Revolutions in lithium-ion (Li-ion) chemistries and ground-breaking flow batteries are fighting head-to-head with hydrogen for corporate investment. Everyone is looking to disrupt, with applications from high energy to high power, from long duration to frequency control, displacing diesel gensets or gas peakers. This article assesses developments and business models from a wider perspective, including battery tech investors and new entrant solar system integrators. Taking the role of infrastructure drinks mixer, we ask: Will combined storage and PV emerge as a refreshing investment blend, or a toxic technology cocktail?
Surge in new investor types
There is plenty of money around. VC funding for battery storage related investments amounted to $539 million in the first half of 2018, according to Mercom. This is a 12% increase from 2017, but scattered over ever more deals, 29 in total. This is on top of the increasing number of undisclosed M&A deals, and of course, research funds made available to new innovative ideas.
Typical investors have so far been VC arms of large energy firms, such as Shell Ventures, or Asian technology conglomerates, such as Samsung. However, there is now a sudden surge of new investor groups. Financial investors are increasing their presence on the global battery playing field. For example, this year a total of $80 million was invested in battery software services company Stem by the Ontario Teachers’ Pension Plan and Singaporean investment company Temasek. Both have previously invested in solar PV.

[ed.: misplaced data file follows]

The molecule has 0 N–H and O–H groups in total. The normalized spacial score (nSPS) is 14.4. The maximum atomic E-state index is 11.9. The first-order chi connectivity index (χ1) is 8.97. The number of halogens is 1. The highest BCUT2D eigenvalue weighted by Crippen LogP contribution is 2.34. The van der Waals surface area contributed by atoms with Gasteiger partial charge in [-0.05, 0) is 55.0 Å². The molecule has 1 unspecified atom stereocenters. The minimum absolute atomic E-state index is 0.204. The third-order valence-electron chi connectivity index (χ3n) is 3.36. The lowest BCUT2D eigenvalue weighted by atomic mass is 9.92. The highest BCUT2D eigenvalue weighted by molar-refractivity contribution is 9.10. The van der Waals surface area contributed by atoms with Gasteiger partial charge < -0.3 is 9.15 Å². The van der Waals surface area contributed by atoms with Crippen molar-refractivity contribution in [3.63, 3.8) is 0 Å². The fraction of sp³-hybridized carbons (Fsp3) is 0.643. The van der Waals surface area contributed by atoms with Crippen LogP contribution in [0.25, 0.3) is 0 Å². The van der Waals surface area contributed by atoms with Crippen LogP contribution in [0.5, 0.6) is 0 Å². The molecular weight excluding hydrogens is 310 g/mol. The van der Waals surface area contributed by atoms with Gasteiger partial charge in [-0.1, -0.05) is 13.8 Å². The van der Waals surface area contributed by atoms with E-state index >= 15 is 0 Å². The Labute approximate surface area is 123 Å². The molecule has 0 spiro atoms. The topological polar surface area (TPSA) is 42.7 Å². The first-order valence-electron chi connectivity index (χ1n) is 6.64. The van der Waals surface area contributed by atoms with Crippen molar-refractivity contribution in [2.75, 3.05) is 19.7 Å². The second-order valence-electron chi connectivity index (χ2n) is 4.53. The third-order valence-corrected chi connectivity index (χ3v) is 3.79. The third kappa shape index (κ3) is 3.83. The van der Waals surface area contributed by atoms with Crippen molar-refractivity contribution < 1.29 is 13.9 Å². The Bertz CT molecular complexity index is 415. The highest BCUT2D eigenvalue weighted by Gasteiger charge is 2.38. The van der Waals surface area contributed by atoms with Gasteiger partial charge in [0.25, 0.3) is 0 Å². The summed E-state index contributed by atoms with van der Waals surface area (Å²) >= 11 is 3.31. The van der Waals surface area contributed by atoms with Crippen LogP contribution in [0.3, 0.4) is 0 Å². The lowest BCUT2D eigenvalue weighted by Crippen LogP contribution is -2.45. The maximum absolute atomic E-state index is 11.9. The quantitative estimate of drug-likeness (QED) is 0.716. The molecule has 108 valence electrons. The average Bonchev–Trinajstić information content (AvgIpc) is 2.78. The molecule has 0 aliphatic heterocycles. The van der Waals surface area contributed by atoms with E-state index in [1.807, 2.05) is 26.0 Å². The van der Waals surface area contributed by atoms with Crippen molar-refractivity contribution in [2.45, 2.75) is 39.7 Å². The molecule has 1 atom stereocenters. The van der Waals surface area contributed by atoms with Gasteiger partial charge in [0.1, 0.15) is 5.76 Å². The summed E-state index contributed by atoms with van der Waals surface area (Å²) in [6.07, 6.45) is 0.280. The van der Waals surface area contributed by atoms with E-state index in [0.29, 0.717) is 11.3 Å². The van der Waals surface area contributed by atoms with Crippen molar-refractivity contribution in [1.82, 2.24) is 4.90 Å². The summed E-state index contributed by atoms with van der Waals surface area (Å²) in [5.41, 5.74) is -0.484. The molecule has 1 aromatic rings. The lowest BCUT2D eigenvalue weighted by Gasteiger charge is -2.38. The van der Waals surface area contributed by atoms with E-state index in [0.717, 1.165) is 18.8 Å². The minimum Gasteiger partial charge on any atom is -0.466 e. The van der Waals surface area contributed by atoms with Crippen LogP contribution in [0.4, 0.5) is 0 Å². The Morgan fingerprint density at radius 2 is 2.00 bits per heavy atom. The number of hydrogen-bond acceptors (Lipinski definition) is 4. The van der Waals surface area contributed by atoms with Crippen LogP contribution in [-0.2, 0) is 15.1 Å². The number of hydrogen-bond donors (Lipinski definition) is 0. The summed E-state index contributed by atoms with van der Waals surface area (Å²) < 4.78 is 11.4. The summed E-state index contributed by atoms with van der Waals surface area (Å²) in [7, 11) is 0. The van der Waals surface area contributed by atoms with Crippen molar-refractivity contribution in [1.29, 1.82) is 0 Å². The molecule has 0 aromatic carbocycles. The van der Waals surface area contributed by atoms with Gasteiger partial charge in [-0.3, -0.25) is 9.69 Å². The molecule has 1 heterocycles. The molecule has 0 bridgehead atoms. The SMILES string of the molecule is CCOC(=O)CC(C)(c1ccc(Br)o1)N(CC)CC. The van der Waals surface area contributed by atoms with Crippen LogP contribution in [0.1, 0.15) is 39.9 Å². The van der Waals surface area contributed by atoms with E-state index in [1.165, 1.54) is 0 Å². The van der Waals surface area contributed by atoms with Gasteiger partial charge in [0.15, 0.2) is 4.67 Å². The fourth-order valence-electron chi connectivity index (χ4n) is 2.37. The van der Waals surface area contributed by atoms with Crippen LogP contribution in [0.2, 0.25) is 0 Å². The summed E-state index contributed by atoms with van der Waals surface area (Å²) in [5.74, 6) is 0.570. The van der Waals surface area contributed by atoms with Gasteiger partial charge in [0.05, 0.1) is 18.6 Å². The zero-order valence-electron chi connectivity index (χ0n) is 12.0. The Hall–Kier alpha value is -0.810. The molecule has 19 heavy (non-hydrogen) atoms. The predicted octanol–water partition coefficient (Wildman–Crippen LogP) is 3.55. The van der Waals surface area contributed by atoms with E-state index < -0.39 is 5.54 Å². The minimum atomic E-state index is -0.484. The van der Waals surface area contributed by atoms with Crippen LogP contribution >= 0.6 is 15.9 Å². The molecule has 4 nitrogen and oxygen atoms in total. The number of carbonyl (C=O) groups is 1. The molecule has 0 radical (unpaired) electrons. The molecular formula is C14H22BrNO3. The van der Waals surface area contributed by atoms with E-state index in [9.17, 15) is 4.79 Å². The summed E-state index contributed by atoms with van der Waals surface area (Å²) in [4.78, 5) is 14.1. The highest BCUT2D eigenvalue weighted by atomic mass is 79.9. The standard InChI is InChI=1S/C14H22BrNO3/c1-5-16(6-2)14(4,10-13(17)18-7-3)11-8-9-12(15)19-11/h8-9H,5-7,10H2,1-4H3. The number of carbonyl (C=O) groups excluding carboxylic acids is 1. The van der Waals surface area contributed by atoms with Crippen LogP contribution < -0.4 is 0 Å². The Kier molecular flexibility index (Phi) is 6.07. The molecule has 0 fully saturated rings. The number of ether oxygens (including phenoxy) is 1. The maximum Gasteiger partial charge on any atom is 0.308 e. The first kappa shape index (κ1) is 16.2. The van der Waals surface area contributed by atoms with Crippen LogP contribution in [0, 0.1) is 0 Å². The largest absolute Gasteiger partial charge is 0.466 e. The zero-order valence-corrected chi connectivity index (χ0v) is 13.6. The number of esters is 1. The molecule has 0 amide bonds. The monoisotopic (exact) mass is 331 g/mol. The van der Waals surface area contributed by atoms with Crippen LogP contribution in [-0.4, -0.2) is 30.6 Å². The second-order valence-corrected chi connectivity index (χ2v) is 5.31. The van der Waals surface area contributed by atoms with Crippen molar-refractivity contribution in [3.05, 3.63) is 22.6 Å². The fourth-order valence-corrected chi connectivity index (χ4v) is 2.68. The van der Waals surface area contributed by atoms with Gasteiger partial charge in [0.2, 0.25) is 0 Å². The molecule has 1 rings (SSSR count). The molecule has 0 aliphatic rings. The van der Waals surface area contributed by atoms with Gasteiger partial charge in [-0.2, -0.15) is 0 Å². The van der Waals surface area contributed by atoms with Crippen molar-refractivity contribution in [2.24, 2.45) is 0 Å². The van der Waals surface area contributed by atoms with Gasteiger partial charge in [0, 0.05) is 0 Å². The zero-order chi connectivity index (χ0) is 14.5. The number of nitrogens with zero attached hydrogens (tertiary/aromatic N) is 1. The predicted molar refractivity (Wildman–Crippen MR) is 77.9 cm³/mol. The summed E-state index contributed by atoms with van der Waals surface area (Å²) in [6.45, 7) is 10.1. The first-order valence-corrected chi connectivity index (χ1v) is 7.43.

The solar arm of leading Thai coal player Banpu has taken a stake in New Resources Technology, a Singaporean energy storage startup. The industry is clearly going through a growing-up phase similar to that which solar underwent. Even project finance is reluctantly, but increasingly, pouring into battery projects.
The industry is not only following a similar path to solar, it is also closely linked to it. Large renewable IPPs develop or buy utility-scale PV + storage projects displacing diesel gensets around the world. Some solar players are even screening investment opportunities in companies for the sole purpose of securing their own growing battery supply needs. So, what are the key questions these new types of investors ask at the beginning of a project or even for a corporate due diligence?
Is lithium-ion a safe bet?
Yes and no. Li-ion is still the dominant chemistry on the market with plummeting costs. Most are comfortable with the strong demand predictions for many years to come. So, for project investors Li-ion batteries seem to be the best bet today.
However, VC investments in the first half of 2018 also covered many other chemistries and storage technologies. Investors seeking a stake in a company need to look deeper. On the one side there are battery technologies that include various chemistries such as Li-ion (nickel-manganese-cobalt, silicon anodes, etc.), sodium sulphur, and flow batteries. Then there are fuel cells which involve hydrogen or methanol. Finally, other technologies such as thermal, compressed air energy storage (CAES), liquid air, or flywheels can also fulfill storage needs.
The competition is far from over. Groundbreaking research results are announced on a seemingly weekly basis, claiming drastic cost reductions or increasing life cycles. But what about sustainability and health considerations? Lithium-ion batteries have well-publicized issues related to current recycling and mining practices.